A VALE of Clwyd Major who served in wartorn Afghanistan is now guarding Buckingham Palace.
Major Henry Llewelyn Usher, 37, a former Ruthin School student, completed his Welsh Guard, operational tour of Afghanistan in October 2012 and commanded the change of guards at Buckingham Palace yesterday on February 19.
Major Usher started his army career at the Royal Military Academy Sandhurst at 25-years-old after studying Medieval History in Cambridge University.
“I joined the Welsh Guard Regiment in 2001 and was deployed to Bosnia as a peacekeeper,” said Major Usher.
“I’ve served all over the world with the Welsh Guards, I’ve been to Northern Ireland as peace support and fought in Afghanistan and Iraq.
“I don’t think we’ll be going back to Afghanistan, it was our fifth tour there,” he added.
Major Usher’s company, Number Three, affectionately known in the regiment as the ‘little iron men’, conducted a wide range of roles in Helmand Province, focusing on the continued training, development and mentorship of the Afghan Police Force.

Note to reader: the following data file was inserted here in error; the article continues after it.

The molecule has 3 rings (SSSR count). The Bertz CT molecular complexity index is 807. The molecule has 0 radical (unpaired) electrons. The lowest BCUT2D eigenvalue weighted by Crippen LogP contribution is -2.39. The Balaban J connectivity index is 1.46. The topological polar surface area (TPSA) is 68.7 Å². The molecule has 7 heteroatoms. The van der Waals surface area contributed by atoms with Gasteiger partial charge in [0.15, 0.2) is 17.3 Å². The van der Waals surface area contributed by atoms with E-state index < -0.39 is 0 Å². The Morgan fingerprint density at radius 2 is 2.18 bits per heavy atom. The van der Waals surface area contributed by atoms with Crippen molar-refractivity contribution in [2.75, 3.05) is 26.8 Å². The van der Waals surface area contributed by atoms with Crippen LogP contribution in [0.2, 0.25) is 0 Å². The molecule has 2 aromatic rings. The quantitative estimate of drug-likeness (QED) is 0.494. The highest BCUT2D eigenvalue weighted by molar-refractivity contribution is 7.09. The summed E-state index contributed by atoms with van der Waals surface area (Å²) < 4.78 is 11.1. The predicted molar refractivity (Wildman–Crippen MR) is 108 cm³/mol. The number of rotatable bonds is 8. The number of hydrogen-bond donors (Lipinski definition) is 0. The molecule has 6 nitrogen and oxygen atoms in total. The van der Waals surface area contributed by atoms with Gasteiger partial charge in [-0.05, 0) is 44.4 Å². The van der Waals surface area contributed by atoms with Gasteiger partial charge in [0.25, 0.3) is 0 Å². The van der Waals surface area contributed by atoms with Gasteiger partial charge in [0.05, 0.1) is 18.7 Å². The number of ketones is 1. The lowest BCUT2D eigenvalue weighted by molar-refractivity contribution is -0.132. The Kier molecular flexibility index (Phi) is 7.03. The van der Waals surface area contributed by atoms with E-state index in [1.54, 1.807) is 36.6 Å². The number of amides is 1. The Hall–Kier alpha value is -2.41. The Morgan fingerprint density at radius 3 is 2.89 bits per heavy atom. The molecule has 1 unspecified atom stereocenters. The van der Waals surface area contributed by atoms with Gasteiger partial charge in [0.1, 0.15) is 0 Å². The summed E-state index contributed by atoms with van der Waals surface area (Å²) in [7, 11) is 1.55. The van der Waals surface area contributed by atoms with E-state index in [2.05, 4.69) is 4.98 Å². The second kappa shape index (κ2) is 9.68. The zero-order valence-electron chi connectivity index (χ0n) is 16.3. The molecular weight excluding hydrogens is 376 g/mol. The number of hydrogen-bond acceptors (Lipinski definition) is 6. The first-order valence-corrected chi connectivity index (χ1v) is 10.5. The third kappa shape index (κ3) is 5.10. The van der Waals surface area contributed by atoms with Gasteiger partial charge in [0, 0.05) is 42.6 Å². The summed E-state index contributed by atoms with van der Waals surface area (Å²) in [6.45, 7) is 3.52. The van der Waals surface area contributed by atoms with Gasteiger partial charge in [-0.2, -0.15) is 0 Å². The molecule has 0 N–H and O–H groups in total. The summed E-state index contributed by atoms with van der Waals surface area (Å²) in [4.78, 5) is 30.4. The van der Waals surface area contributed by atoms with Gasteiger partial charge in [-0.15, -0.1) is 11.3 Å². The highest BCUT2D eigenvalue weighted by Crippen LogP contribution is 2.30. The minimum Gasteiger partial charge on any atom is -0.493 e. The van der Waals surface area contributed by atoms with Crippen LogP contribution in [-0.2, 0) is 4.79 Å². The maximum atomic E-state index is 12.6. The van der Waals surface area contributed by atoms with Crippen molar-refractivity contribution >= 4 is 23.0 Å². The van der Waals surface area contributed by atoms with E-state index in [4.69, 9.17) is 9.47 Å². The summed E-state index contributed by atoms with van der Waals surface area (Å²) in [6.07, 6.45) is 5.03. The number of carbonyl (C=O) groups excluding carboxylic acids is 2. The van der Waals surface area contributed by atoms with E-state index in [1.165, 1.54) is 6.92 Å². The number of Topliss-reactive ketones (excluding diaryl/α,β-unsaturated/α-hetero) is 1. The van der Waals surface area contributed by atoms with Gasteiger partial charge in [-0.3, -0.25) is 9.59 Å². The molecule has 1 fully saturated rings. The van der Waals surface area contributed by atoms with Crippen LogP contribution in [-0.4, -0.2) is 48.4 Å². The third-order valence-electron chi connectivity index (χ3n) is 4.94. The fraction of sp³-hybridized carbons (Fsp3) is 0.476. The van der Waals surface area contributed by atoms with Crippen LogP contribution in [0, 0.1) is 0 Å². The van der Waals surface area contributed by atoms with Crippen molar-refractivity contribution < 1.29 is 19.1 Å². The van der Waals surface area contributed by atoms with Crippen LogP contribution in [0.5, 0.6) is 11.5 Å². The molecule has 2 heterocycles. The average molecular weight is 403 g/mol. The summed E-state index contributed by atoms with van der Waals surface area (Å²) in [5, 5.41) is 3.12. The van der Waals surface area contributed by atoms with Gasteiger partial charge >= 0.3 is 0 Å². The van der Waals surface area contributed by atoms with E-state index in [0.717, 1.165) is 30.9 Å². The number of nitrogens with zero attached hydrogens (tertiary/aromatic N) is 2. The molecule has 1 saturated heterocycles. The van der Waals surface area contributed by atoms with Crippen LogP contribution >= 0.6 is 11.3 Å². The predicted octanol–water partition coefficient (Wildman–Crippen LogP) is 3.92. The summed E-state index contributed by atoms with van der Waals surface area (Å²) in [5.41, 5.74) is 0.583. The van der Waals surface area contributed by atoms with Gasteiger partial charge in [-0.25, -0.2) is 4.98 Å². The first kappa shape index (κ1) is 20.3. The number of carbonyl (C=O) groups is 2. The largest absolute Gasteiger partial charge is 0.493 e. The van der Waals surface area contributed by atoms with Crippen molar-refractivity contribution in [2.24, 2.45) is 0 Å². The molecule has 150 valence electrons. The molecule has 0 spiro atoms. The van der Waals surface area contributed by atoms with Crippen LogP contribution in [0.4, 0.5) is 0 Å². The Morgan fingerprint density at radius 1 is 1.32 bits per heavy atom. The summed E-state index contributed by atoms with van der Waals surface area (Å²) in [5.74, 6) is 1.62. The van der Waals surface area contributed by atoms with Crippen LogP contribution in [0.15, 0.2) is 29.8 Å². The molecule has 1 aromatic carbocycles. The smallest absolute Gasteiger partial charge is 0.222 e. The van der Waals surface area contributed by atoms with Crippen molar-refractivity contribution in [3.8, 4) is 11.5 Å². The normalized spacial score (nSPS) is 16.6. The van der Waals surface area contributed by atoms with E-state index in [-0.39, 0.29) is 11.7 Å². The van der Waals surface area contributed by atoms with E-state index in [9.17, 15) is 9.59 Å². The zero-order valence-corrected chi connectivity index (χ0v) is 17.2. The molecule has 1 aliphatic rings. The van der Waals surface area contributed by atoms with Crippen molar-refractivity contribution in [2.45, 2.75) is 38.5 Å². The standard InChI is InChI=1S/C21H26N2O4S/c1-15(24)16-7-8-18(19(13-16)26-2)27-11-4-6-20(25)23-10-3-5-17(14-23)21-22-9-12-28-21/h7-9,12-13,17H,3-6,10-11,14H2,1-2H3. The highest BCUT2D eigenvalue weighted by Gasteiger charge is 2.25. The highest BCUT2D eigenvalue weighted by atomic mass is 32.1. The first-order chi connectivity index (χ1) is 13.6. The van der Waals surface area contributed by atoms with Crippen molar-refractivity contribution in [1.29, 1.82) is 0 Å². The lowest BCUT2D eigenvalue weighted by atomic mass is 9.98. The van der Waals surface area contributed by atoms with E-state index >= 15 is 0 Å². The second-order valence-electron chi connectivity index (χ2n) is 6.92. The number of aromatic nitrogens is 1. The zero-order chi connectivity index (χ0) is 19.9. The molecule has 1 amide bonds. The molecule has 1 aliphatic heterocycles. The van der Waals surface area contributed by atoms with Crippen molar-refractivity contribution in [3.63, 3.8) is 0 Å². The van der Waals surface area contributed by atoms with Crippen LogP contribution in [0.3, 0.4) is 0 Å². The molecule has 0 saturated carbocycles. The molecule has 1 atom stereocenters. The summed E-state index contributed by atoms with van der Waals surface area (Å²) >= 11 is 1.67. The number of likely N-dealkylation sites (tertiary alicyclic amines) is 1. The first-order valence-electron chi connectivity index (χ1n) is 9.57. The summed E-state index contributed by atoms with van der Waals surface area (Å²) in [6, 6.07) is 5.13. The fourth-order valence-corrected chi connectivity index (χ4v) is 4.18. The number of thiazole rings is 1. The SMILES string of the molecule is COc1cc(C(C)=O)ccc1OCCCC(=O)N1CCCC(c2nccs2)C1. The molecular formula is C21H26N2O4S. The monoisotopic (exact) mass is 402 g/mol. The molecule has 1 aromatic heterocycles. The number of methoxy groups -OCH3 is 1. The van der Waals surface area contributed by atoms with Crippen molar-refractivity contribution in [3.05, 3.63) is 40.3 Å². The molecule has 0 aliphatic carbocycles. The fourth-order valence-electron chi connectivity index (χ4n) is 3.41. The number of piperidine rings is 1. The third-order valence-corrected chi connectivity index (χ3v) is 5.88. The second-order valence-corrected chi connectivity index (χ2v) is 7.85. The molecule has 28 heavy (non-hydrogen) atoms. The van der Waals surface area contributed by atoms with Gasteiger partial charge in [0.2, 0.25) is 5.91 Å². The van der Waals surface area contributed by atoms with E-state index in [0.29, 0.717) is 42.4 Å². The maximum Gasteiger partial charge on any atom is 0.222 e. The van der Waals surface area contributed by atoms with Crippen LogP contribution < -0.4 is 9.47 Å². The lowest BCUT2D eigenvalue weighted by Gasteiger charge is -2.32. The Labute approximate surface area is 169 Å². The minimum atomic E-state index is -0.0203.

Major Usher was also a commander 2nd Lieutenant in the Seven Platoon in Bosnia when a mass grave was discovered in 2002.
The Lieutenant was part of the guardsmen on patrol when a mass war grave in a cemetery, which was not meant to be there, had to be exhumed.
He is now the commader of changing of the guards, which is the process involving a new guard exchanging duty with the old guard.
Major Usher said: “The Welsh Guard is one of five parts of the household division.
“There is a requirement to fulfil ceremonial occasions and public displays.
“A lot of people don’t realise the men who stand outside guarding Buckingham Palace are soldiers, they have served their country.
“We took a lot of casualties last year whilst fighting and people should know they were there too.”
Major Usher is married to Helen Usher and has a three-year-old girl and a nine-month-old girl, who was born whilst he was in Afghanistan.
The former Ruthin student attended the boarding school as his great-grandfather also studied there and owned a vets in Denbigh.
“The guards went to venture training in Denbighshire before we went to Afghanistan last year,” said Major Usher.
“We have a strong connection with Wales, it is incredibly strong and most of the soldiers are from North Wales and some from the South.”
The Welsh Guards will also be trooping the colour in June.